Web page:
This analysis will vary dramatically between different buildings, depending on the insitu plant, the building fabric and how the building is occupied. A rigorous building-specific and technical approach is needed to optimise the use of energy-saving and enhanced sustainability measures if real energy and carbon reductions are to be delivered.

06 / In summary

Figure 4 summarises the spectrum of works that a landlord might consider from “review” to “renew”. As described above, the “review” stage is more about retuning a building’s existing equipment or improving tenant education on how best to use the building. This may achieve energy savings with only limited capital cost. It is, though, unlikely to improve the EPC rating as nothing is being changed. The “repair” and “remodel” categories assume working with existing tenants to make changes to a building to address EPC levels as well as energy performance.

Figure 4: Summary of possible interventions considering impacts on tenants, leases, EPC/energy ratings and construction costs

Summary of possible interventions considering impacts on tenants, leases, EPC energy ratings and construction costs

Dealing with the fabric of a building (the facade and roof) is much harder with tenants in situ. Lease events therefore provide the opportunity for much more significant “renewal” work than that and may go well beyond the requirements mandated by EPC legislation, often adding additional office space to help fund the works. Planned lease events that are due to occur before 2030 give the landlord the opportunity to comply with EPC legislation but may still bring forward significant expenditure which may not have been previously anticipated.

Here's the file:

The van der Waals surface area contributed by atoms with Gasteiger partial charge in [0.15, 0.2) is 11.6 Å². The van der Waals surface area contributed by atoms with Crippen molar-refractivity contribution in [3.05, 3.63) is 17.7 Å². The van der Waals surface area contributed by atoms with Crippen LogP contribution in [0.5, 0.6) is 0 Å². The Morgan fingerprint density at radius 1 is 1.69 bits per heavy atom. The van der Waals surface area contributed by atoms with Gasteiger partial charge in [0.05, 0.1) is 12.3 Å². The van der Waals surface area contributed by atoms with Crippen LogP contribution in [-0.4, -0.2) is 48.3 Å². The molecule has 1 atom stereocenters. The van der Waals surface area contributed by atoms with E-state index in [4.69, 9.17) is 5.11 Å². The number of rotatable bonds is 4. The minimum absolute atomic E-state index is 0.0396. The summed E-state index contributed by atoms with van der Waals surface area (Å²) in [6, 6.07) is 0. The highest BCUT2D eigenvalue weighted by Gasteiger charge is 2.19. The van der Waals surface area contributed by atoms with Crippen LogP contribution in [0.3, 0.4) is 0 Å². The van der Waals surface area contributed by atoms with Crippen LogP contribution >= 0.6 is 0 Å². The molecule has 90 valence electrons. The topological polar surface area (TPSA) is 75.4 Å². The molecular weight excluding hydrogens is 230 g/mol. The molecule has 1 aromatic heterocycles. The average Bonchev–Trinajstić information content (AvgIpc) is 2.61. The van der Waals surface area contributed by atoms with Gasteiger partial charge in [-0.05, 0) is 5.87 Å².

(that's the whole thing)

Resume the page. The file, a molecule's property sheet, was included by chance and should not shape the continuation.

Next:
The EPC or energy improvements to be achieved and hence the cost involved in carrying out improvement or upgrade works is very much dependent upon the age, specification, condition and complexity of the individual buildings.

The chart below provides broad bands of cost for the categories from repair to renew, but obtaining actual costs to achieve incremental EPC improvements requires more detailed consideration of individual buildings, an issue with which landlords with a portfolio of buildings are currently having to wrestle.

07 / What next?

EPC legislation will naturally run its course, hopefully reflecting consultation responses and, crucially, timescales that are feasible for owners and realistic for the UK construction supply chain to implement.

The MEES legislation is founded on admirable principles – anything that encourages reduced energy use and lower carbon emissions must be applauded. However, the fact that EPCs do not measure the actual energy performance of a building raises the importance of appreciating performance gaps, which further guidance will look to address.

The volumes of legislation and guidance in existence mean getting to the right answer is already often a bit of a minefield for building owners, tenants and designers. Any prompt for building owners to undertake actual energy measurements is welcome, but it is to be hoped that some consolidation of guidance will be available soon. This is necessary given the imperative to resolve energy issues generally as well as the potential for waste in (under- or over-) designing and upgrading buildings.

Despite these challenges, it is positive that the various facets of a sustainable building are being brought to the fore, together with methodologies for assessment – and just as positive that the financials of building ownership and development recognise the value of a “flight from carbon”.


Turner & Townsend Alinea’s Michael Cracknell, Steve Watts and Rachel Coleman, Arup’s Michael Edwards and Capital Real Estate Partners’ Mark Ridley all contributed to this article.